By Kristen Padilla
When Yannick Christos-Wahab was 10 years old, his father changed his family’s surname.
Previously, Yannick’s last name was Wahab, a common Muslim surname that means “servant of the Giver.” But years after his father’s conversion from Islam to Christianity, he added the Greek word for Christ, “Anointed One,” to Wahab, making his son Yannick one of five people in the world with that surname.
Christos-Wahab smiled as he retold the story. His dad did not know Greek but “he knew I was going to end up studying theology.”
But for Christos-Wahab, studying theology was a bit of an anomaly given his African Pentecostal context. He grew up in a Nigerian home in a Nigerian community in a borough of London. While worship services were vibrant and its people zealous for the Lord, the prosperity gospel (the belief that the ultimate sign of God’s blessing is health and wealth) had taken root in some forms of African Pentecostalism.
According to Christos-Wahab, the ministers he knew had no theological training and feared that being academic meant a loss of faith. When Christos-Wahab went to the University of St. Andrews in Scotland to study theology for his undergraduate work, he was the first person he has known to do so.
While at St. Andrews, he took a New Testament and Greek class from Scott Hafemann, a professor whom Christos-Wahab credits as having changed how he now reads and interprets Scripture. For the first time, he began seeing that the Bible is not a collection of isolated stories and thoughts, but rather is one large narrative of Jesus Christ redeeming the world.
“All of a sudden, I was realizing, ‘Wow! This fits,’ and what he’s saying is actually biblical,” Christos-Wahab said about Hafemann’s class. “It helped me to recover my Bible because I’ve always read my Bible, but now I was reading my Bible in a different way.”
It was also Hafemann who first encouraged him to go to seminary and mentioned Beeson Divinity School.
Christos-Wahab was impressed by Beeson Divinity School’s stress on biblical languages, studying theology historically and not just systematically, studying in an interdenominational setting, and personal education.
“I wanted to learn theology in a setting where people were being trained for ministry,” he said. “I just prayed about it, and in the end, Beeson was the only place I applied to. I was really certain that’s where God wanted me.”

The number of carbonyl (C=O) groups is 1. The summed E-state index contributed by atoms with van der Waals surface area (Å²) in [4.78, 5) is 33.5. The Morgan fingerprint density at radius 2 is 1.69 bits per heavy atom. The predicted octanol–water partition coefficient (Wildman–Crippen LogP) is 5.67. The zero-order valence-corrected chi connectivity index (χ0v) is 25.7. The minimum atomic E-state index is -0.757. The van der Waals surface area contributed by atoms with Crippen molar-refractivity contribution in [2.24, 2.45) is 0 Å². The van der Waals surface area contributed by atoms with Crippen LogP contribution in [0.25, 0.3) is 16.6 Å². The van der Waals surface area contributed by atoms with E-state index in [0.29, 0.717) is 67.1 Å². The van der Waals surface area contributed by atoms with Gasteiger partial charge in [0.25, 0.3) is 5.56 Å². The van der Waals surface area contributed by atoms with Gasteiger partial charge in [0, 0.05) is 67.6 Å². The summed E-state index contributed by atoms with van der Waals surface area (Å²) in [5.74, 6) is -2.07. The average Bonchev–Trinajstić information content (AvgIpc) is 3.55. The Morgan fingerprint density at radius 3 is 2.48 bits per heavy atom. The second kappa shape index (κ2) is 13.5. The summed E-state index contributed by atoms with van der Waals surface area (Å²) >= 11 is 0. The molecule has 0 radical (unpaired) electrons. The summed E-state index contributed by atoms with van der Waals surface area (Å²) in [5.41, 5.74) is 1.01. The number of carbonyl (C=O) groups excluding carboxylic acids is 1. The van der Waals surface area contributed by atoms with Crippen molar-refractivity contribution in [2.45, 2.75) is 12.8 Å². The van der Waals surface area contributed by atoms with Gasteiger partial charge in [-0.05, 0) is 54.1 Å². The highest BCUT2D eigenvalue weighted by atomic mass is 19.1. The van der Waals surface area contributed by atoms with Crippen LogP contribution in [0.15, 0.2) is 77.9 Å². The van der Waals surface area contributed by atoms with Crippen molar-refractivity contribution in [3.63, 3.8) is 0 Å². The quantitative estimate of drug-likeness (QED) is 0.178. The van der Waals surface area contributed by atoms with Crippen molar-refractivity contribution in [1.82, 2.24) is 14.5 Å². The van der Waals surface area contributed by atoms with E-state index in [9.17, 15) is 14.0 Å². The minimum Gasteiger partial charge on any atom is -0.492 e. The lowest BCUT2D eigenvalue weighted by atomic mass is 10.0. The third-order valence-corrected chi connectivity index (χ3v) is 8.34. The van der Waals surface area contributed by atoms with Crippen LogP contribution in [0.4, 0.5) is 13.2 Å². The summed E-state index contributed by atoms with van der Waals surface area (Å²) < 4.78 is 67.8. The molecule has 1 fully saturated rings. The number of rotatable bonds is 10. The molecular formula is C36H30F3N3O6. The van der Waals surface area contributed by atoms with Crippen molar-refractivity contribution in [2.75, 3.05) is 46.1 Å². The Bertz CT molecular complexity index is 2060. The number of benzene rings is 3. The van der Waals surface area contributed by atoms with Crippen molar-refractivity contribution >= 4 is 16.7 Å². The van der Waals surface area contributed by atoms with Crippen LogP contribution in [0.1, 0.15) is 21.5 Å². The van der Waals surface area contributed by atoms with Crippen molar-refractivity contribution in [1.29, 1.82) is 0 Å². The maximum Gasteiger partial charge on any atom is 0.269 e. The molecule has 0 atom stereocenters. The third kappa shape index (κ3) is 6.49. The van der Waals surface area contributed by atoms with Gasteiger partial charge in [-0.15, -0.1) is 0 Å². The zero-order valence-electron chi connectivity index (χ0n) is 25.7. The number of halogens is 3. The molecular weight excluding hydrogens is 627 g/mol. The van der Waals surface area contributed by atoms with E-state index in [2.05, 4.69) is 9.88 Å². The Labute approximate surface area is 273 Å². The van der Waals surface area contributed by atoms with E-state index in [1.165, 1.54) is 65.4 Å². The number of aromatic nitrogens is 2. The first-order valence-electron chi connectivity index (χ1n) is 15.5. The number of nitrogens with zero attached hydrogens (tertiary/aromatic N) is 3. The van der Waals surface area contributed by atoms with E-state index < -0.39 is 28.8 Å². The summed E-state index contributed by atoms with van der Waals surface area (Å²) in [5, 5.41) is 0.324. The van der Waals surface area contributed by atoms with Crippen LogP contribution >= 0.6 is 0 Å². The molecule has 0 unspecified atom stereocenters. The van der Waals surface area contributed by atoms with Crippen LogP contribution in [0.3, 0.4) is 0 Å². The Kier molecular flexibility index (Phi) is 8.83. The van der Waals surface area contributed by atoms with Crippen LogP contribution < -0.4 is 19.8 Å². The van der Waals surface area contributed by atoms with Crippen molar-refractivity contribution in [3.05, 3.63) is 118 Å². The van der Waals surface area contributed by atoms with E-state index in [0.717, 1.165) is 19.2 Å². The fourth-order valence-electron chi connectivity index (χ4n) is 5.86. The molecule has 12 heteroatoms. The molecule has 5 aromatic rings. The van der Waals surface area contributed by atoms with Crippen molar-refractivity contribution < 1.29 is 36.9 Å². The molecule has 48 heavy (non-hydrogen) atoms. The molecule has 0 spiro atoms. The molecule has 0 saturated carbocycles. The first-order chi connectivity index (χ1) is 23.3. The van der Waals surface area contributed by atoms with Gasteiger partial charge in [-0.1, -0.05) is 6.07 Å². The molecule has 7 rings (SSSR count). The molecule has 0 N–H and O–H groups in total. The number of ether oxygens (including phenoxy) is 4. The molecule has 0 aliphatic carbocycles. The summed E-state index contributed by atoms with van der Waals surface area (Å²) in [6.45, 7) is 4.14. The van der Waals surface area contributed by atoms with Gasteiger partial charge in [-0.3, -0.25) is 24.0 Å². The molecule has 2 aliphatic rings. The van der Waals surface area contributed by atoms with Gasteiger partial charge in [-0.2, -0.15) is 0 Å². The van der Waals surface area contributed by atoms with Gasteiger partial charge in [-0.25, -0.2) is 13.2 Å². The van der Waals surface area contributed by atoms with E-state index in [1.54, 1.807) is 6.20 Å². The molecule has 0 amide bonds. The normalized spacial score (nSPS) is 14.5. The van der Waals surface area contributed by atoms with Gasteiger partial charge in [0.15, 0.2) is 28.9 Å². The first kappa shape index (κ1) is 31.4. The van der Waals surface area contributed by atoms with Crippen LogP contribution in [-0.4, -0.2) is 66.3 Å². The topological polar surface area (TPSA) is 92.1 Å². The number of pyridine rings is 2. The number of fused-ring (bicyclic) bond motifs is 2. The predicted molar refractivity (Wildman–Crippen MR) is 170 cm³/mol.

Now beginning his third year at Beeson Divinity School, Christos-Wahab continues doing what he wanted to do as a boy — studying theology. But now he is tapping into his other passion — teaching theology to those who need it.
Through the newly formed School Ministries of Birmingham, Christos-Wahab teaches a Biblical Worldviews class to 16- and 17-year-old Spain Park High School students weekday afternoons except Thursdays. School Ministries of Birmingham is a released time education program that offers a Bible class to public school students off campus during a class period. On Saturdays, Christos-Wahab teaches Hebrew at a Jewish Messianic Center to people in their 40s and older.
Christos-Wahab says it’s a great privilege to be able to teach what he is learning during his classes at divinity school.
“The professors have been great examples, not just in their knowledge, but in how they teach,” he said. “It’s refreshing to be in a setting with believers, to be in an interdenominational setting where I get to have conversations with Anglicans and Lutherans, to be in a setting where I can have great relationships with my professors and to learn from their teaching.”
Christos-Wahab is so “passionate about theological education” that he feels called to teach theology to people who have not been taught, people who, once like himself, grew up with the prosperity gospel and who do not know anything different. One day, he hopes to go to Nigeria to teach theology to his people.
“I’m very passionate about theological education among people who don’t have it,” Christos-Wahab said. “I cannot imagine not teaching.”